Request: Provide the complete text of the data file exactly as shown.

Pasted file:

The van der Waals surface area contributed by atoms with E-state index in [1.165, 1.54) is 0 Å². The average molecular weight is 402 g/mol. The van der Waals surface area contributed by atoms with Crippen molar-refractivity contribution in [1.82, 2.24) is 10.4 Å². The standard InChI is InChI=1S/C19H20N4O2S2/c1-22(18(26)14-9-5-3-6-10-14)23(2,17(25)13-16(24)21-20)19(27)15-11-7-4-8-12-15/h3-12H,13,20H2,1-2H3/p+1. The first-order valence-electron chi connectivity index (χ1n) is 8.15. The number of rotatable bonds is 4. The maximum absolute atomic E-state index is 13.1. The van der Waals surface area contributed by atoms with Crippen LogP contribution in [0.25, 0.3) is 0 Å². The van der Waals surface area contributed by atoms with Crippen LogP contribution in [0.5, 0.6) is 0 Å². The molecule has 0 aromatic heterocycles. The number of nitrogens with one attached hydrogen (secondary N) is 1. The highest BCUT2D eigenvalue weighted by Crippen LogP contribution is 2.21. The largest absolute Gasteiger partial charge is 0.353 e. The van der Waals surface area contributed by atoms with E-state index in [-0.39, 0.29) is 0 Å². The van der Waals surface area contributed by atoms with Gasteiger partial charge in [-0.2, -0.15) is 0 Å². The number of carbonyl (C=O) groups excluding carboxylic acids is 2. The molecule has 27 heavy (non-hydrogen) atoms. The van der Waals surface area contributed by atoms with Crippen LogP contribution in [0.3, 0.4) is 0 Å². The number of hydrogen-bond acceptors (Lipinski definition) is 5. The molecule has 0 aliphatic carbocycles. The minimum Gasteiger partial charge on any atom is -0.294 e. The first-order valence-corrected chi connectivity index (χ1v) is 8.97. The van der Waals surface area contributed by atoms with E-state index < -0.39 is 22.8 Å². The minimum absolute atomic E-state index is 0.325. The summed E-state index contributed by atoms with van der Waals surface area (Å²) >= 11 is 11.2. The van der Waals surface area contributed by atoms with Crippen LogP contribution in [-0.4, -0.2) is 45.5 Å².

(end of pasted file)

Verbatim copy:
The van der Waals surface area contributed by atoms with E-state index in [1.165, 1.54) is 0 Å². The average molecular weight is 402 g/mol. The van der Waals surface area contributed by atoms with Crippen molar-refractivity contribution in [1.82, 2.24) is 10.4 Å². The standard InChI is InChI=1S/C19H20N4O2S2/c1-22(18(26)14-9-5-3-6-10-14)23(2,17(25)13-16(24)21-20)19(27)15-11-7-4-8-12-15/h3-12H,13,20H2,1-2H3/p+1. The first-order valence-electron chi connectivity index (χ1n) is 8.15. The number of rotatable bonds is 4. The maximum absolute atomic E-state index is 13.1. The van der Waals surface area contributed by atoms with Crippen LogP contribution in [0.25, 0.3) is 0 Å². The van der Waals surface area contributed by atoms with Crippen LogP contribution in [0.5, 0.6) is 0 Å². The molecule has 0 aromatic heterocycles. The number of nitrogens with one attached hydrogen (secondary N) is 1. The highest BCUT2D eigenvalue weighted by Crippen LogP contribution is 2.21. The largest absolute Gasteiger partial charge is 0.353 e. The van der Waals surface area contributed by atoms with E-state index in [-0.39, 0.29) is 0 Å². The van der Waals surface area contributed by atoms with Gasteiger partial charge in [-0.2, -0.15) is 0 Å². The number of carbonyl (C=O) groups excluding carboxylic acids is 2. The molecule has 27 heavy (non-hydrogen) atoms. The van der Waals surface area contributed by atoms with Crippen LogP contribution in [0.3, 0.4) is 0 Å². The number of hydrogen-bond acceptors (Lipinski definition) is 5. The molecule has 0 aliphatic carbocycles. The minimum Gasteiger partial charge on any atom is -0.294 e. The first-order valence-corrected chi connectivity index (χ1v) is 8.97. The van der Waals surface area contributed by atoms with E-state index < -0.39 is 22.8 Å². The minimum absolute atomic E-state index is 0.325. The summed E-state index contributed by atoms with van der Waals surface area (Å²) >= 11 is 11.2. The van der Waals surface area contributed by atoms with Crippen LogP contribution in [-0.4, -0.2) is 45.5 Å².